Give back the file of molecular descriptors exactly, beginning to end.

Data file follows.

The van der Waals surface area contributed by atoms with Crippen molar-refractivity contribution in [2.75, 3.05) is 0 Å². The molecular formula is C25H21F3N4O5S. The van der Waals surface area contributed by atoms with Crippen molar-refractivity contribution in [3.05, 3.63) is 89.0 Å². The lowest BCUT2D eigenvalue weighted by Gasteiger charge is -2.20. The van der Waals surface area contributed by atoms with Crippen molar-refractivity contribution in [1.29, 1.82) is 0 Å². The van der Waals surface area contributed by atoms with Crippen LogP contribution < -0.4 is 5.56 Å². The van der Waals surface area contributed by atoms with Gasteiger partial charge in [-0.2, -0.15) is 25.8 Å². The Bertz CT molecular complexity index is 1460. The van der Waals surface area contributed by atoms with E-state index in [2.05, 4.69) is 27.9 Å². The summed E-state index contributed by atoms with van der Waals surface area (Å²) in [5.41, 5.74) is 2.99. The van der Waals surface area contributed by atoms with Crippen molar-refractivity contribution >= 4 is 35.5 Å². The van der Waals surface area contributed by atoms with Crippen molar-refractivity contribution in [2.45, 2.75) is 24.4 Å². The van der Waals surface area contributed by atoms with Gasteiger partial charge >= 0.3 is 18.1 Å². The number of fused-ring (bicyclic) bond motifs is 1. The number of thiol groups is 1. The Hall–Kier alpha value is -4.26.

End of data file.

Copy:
The van der Waals surface area contributed by atoms with Crippen molar-refractivity contribution in [2.75, 3.05) is 0 Å². The molecular formula is C25H21F3N4O5S. The van der Waals surface area contributed by atoms with Crippen molar-refractivity contribution in [3.05, 3.63) is 89.0 Å². The lowest BCUT2D eigenvalue weighted by Gasteiger charge is -2.20. The van der Waals surface area contributed by atoms with Crippen molar-refractivity contribution in [1.29, 1.82) is 0 Å². The van der Waals surface area contributed by atoms with Crippen LogP contribution < -0.4 is 5.56 Å². The van der Waals surface area contributed by atoms with Gasteiger partial charge in [-0.2, -0.15) is 25.8 Å². The Bertz CT molecular complexity index is 1460. The van der Waals surface area contributed by atoms with E-state index in [2.05, 4.69) is 27.9 Å². The summed E-state index contributed by atoms with van der Waals surface area (Å²) in [5.41, 5.74) is 2.99. The van der Waals surface area contributed by atoms with Crippen molar-refractivity contribution >= 4 is 35.5 Å². The van der Waals surface area contributed by atoms with Crippen molar-refractivity contribution in [2.45, 2.75) is 24.4 Å². The van der Waals surface area contributed by atoms with Gasteiger partial charge >= 0.3 is 18.1 Å². The number of fused-ring (bicyclic) bond motifs is 1. The number of thiol groups is 1. The Hall–Kier alpha value is -4.26.